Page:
Usage of le/la/les
In sentences such as "wine is my alcohol", why is the word "le" required before my sentence (why "le vin est mon alcool" rather than "vin est mon alcool")? When should I use le/la/les and when not?
In addition, in french, you don't say nouns with no article before. In this case, you need to use le because it is a start of a sentence and in most cases you put Le La les l' in the start of a sentence if there is a noun.
Le/la/les are articles in french (similar to English's an,a or the) except they are used with almost every noun. You use les if the noun is plural, le if it is singular male, and la if it is singular female. All nouns in french are either male or female.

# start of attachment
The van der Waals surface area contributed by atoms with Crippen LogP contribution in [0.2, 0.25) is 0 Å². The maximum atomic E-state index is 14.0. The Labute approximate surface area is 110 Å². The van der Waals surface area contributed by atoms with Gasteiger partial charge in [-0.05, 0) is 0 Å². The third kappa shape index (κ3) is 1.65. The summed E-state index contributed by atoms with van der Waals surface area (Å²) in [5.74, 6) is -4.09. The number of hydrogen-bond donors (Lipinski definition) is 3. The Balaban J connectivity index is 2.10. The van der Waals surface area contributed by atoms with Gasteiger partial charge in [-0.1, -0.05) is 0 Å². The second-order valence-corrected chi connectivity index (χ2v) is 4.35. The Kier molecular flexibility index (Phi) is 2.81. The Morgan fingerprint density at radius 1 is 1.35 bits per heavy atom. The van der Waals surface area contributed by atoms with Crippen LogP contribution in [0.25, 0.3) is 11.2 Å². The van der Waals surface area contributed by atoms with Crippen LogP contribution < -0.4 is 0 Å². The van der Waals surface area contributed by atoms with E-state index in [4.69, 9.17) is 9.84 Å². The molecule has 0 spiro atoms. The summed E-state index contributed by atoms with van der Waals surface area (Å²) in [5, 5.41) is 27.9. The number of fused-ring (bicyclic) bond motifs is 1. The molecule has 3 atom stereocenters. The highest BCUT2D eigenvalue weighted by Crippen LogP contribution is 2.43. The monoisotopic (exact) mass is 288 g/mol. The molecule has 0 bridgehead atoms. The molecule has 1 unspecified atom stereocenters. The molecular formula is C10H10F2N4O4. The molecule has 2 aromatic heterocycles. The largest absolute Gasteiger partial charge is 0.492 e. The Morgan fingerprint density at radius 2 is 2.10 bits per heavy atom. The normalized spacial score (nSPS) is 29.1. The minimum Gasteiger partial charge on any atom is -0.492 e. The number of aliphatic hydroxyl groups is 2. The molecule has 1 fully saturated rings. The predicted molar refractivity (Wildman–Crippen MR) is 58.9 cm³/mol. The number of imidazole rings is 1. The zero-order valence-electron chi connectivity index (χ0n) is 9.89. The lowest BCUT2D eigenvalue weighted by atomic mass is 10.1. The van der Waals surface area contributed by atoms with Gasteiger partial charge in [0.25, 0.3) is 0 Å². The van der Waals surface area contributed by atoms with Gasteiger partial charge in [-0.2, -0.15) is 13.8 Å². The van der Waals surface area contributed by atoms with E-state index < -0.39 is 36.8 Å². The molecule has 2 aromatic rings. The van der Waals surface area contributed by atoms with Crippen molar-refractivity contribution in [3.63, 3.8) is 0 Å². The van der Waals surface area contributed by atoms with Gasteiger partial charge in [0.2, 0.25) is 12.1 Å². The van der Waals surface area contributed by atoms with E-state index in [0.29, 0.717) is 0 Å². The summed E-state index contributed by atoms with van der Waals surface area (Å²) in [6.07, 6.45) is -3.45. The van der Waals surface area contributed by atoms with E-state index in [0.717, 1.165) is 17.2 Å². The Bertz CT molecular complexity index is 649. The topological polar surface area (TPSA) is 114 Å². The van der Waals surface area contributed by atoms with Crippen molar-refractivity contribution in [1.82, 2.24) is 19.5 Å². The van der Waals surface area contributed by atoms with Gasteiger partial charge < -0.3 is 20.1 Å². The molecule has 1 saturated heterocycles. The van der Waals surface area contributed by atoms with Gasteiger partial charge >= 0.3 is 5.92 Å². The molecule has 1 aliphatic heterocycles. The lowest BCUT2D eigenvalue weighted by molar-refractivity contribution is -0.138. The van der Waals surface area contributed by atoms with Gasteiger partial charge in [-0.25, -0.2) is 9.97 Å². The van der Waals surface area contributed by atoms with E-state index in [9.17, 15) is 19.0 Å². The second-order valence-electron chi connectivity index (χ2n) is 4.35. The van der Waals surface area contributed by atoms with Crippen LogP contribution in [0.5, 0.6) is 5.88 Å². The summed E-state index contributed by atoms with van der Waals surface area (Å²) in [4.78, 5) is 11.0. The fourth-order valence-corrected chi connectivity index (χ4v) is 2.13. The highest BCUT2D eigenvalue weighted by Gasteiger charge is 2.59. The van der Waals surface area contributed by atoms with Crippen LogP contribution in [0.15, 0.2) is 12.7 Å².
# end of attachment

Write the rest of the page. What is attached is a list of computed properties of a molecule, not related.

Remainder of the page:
French requires an article at the start of a sentence, and when there is no definite article for a noun eg "Je mange du pain" not "Je mange pain". It's like saying "I eat some bread". Du (de + le) = masculine De la = feminine
Nouns in french don't come without an article. Wine (Singular) translates to "le vin". The same applies when a noun is in the middle or the end of a sentence. It is not Je veux vin, it is Je veux DU vin. (I want wine)